Miller-Meeks Holds Veterans ‘Listening Session’ in Davenport | Local News






Congresswoman Mariannette Miller-Meeks (R-Iowa) listens to a veteran before the start of Monday’s listening session at the Eastern Iowa Colleges downtown campus in Davenport.


Tom Lowy



Eric Sanders brought simple, stark facts to Monday’s Veterans Affairs Roundtable held at the downtown Davenport campus of Eastern Iowa Community Colleges.

“Two men in their 40s, veterans of the Iraq War, committed suicide in Muscatine within the last 60 days,” said Sanders, one of the veterans who leads the Muscatine County Veterans Services Group. “The wives of one of these men said to me, ‘I never knew what resources were available to him.’

“I had another vet, in his 40s, who was eating out of the dumpster behind the Muscatine Hy-Vee. He was shown the resources available to him, found a home and found a job. The difference is knowing the help that is available there.”

Sanders’ message was delivered to Congresswoman Mariannette Miller-Meeks (R-Iowa, 2nd District) and fellow Republican Mike Bost (Illinois 12th District) during what they called their “meeting session.” listening” with veterans and leaders of service organizations dedicated to helping those who served in the armed forces.

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Alongside Sanders, Joseph Lemon of the Abbey Addition Treatment Center in Bettendorf, Lola Vendewalle of Quad-City Veterans Outreach and Bryan Miller of the Quad-Cities Veterans Network were on hand to provide feedback and raise issues.

“We ask the fundamental question, ‘How does an armed forces veteran become a civilian again?’ And it’s not an easy question,” said Bost, a senior member of the House Veterans Affairs Committee. “We know that in 2017 about 20 veterans committed suicide every day. We know that today that number is about 17.

“And of those 17, only six veterans will ever seek help from the Veterans Administration. Eleven will never use the resources available to them. That’s a number we need to change.”

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Miller-Meeks pointed to one of the stumbling blocks veterans face when seeking social, medical or employment services.

“Everything we heard today was important, but I have to say that hearing about the ongoing issues that vets are having with documents, especially DD-214s, was very telling, Miller-Meeks said. . “It will be legislation that I will work on.”

The DD-214 is a one-page document that provides a service member’s discharge date and military service details. Sanders stressed that a veteran cannot receive any form of assistance without verification of his release.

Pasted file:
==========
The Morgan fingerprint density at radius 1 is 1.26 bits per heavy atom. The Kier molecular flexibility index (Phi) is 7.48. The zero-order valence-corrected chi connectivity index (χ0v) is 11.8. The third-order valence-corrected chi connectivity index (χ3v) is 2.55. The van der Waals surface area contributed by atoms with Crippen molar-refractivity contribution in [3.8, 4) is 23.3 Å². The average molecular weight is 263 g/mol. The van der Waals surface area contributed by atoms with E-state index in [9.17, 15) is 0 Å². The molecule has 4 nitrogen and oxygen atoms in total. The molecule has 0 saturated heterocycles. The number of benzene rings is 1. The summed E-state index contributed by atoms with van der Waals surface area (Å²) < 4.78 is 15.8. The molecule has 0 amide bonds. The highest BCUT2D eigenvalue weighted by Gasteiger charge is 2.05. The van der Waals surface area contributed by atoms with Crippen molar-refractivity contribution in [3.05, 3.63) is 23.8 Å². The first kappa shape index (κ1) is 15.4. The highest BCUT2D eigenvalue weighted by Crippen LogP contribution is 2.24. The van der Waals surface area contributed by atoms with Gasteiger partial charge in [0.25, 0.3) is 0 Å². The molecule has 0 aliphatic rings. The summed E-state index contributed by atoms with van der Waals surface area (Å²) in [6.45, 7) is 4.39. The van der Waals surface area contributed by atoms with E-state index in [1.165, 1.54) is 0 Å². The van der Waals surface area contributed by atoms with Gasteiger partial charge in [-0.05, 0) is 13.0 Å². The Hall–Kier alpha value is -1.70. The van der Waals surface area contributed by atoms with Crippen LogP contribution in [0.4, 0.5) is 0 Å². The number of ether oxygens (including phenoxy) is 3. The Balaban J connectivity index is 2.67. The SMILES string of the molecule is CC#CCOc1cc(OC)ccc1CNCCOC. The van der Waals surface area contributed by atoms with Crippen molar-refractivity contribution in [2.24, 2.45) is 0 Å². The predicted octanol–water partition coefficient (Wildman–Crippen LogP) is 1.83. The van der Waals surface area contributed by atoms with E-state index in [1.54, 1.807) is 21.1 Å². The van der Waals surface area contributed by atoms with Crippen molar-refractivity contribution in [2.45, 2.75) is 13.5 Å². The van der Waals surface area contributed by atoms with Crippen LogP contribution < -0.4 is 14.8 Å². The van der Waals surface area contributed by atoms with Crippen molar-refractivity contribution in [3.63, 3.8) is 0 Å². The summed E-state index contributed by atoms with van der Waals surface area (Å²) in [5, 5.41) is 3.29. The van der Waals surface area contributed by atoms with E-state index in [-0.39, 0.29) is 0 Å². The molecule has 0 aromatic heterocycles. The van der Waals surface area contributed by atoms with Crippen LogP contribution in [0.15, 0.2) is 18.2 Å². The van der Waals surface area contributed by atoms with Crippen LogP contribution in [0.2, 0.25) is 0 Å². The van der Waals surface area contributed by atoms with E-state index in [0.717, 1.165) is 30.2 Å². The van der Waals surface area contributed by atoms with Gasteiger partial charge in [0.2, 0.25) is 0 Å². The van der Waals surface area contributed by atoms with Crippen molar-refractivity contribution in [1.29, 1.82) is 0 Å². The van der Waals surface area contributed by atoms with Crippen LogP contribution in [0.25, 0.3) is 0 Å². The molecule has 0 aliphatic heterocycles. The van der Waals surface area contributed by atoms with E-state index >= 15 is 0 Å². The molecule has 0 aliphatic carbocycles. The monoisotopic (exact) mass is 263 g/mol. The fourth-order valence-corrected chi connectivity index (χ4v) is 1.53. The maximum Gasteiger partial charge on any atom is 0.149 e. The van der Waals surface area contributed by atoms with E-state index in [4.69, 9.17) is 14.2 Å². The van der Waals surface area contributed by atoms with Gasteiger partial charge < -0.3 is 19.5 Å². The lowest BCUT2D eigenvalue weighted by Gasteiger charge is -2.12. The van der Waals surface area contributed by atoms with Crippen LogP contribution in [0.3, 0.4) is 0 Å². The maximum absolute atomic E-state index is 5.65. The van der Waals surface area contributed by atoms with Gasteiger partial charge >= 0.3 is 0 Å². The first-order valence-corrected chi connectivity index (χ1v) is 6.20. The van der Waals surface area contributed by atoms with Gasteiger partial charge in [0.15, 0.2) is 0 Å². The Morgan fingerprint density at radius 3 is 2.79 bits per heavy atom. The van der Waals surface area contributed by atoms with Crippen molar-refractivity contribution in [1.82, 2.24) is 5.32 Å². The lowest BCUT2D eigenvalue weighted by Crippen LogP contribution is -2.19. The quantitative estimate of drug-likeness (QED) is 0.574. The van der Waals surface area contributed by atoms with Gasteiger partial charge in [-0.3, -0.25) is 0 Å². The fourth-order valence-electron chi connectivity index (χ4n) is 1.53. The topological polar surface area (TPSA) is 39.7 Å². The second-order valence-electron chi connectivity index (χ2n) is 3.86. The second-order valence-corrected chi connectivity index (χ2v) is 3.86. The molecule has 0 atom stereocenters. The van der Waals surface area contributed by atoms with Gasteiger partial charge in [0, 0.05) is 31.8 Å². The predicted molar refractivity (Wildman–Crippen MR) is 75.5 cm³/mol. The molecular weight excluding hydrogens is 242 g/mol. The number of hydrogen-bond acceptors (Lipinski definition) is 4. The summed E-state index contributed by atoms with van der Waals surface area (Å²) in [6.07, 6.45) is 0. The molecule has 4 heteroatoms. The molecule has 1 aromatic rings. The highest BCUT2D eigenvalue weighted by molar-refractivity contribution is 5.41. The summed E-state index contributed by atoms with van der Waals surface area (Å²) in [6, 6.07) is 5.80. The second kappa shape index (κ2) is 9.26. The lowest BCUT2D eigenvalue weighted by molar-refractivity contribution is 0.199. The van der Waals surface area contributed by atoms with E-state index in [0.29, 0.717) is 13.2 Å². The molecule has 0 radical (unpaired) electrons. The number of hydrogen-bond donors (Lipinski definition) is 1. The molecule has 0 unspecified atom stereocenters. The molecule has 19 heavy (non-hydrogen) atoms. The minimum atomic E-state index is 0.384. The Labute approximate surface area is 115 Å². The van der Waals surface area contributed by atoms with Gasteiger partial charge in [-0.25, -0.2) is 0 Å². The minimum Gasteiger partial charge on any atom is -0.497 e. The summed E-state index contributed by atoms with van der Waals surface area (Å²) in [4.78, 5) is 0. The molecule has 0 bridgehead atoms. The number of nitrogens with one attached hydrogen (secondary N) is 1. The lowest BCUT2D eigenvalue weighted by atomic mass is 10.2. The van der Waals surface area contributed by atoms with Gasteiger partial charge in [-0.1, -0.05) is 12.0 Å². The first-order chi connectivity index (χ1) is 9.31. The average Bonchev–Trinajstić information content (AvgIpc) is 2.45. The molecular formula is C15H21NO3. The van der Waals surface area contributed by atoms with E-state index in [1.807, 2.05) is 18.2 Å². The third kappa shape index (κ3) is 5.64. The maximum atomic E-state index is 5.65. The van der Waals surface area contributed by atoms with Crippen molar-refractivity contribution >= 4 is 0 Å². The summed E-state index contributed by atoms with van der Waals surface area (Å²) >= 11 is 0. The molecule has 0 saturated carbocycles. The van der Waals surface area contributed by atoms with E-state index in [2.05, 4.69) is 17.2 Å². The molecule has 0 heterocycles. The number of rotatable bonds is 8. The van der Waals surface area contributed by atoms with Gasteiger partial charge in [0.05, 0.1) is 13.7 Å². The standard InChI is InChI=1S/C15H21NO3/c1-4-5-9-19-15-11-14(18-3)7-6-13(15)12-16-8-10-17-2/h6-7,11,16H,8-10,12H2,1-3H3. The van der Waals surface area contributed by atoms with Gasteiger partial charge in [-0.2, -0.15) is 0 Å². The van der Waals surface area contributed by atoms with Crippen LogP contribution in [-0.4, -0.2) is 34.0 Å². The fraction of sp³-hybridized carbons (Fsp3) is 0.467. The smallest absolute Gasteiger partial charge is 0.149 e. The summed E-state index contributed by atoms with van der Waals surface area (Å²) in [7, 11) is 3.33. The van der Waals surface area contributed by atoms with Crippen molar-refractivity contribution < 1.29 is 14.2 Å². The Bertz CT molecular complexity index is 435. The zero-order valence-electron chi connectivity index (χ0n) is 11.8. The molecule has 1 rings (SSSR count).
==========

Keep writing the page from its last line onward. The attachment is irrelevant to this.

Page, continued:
“Without this verification, there is only one place to go to confirm release dates: the National Archives,” Sanders said. “Before I can help a homeless vet find accommodation, we are awaiting a response from the National Archives.”

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Lemon raised the issue of what is perceived as “intrusive questioning” when veterans ask for help. He pointed to questionnaires that ask veterans for their monthly income and sex at birth when asking for help with problems. Bost also pointed to “20-year-olds” at veterans hospitals who interview veterans about combat service.

“We find that veterans can walk away from important resources because of how they are treated during the application process,” Miller-Meeks said. “It’s a matter of training and also benevolence, which can be very difficult to teach in some cases.”

Miller, of the Veterans Affairs group, spoke about what he considered a success story: the Department of Defense Skills Bridge Program, which places veterans in companies into paid positions to help former fighter to learn how to apply his skills.

“It gives the vet a job before they come out — a job that’s paid for by the DOD, so there’s little risk or cost to the company,” Miller said. “So a veteran is released with more on their resume than just military experience. It’s a real chance to learn how your skills can be used in the civilian world.”

Miller-Meeks and Bost pointed to skills learned in the military as veterans’ biggest selling points to new employers.

“We know veterans show up on time, work hard, and have good skills and the ability to learn,” Miller-Meeks said. “Employers shouldn’t be afraid to hire veterans.”

Bost said another stumbling block for veterans was the “all are broken” idea.

“Most veterans are highly motivated and highly skilled and make great employees,” Bost said. “It’s a message that we need to pass on to the community.”

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